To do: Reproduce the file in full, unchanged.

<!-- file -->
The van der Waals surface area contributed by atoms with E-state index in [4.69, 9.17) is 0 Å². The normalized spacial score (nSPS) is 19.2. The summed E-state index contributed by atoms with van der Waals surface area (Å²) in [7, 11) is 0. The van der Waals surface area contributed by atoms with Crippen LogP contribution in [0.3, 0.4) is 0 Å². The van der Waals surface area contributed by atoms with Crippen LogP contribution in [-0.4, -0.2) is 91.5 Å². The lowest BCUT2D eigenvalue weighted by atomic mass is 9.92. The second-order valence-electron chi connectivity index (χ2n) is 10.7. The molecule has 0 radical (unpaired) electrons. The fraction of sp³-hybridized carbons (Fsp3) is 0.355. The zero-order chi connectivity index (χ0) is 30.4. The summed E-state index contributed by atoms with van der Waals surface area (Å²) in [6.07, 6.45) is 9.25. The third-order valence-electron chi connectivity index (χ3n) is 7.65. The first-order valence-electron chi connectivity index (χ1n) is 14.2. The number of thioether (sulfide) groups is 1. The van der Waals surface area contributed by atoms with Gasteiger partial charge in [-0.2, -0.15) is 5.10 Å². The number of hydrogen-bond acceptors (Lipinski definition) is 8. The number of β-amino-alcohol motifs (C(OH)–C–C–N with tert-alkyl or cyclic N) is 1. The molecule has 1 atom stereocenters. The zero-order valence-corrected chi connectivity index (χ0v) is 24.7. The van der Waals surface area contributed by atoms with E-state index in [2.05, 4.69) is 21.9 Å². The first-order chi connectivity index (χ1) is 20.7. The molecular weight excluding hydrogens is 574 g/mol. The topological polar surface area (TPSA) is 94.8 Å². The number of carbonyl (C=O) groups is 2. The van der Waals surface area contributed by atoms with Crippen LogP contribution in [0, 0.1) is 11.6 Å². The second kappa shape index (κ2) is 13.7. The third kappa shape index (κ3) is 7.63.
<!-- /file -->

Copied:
The van der Waals surface area contributed by atoms with E-state index in [4.69, 9.17) is 0 Å². The normalized spacial score (nSPS) is 19.2. The summed E-state index contributed by atoms with van der Waals surface area (Å²) in [7, 11) is 0. The van der Waals surface area contributed by atoms with Crippen LogP contribution in [0.3, 0.4) is 0 Å². The van der Waals surface area contributed by atoms with Crippen LogP contribution in [-0.4, -0.2) is 91.5 Å². The lowest BCUT2D eigenvalue weighted by atomic mass is 9.92. The second-order valence-electron chi connectivity index (χ2n) is 10.7. The molecule has 0 radical (unpaired) electrons. The fraction of sp³-hybridized carbons (Fsp3) is 0.355. The zero-order chi connectivity index (χ0) is 30.4. The summed E-state index contributed by atoms with van der Waals surface area (Å²) in [6.07, 6.45) is 9.25. The third-order valence-electron chi connectivity index (χ3n) is 7.65. The first-order valence-electron chi connectivity index (χ1n) is 14.2. The number of thioether (sulfide) groups is 1. The van der Waals surface area contributed by atoms with Gasteiger partial charge in [-0.2, -0.15) is 5.10 Å². The number of hydrogen-bond acceptors (Lipinski definition) is 8. The number of β-amino-alcohol motifs (C(OH)–C–C–N with tert-alkyl or cyclic N) is 1. The molecule has 1 atom stereocenters. The zero-order valence-corrected chi connectivity index (χ0v) is 24.7. The van der Waals surface area contributed by atoms with E-state index in [2.05, 4.69) is 21.9 Å². The first-order chi connectivity index (χ1) is 20.7. The molecular weight excluding hydrogens is 574 g/mol. The topological polar surface area (TPSA) is 94.8 Å². The number of carbonyl (C=O) groups is 2. The van der Waals surface area contributed by atoms with Crippen LogP contribution in [0, 0.1) is 11.6 Å². The second kappa shape index (κ2) is 13.7. The third kappa shape index (κ3) is 7.63.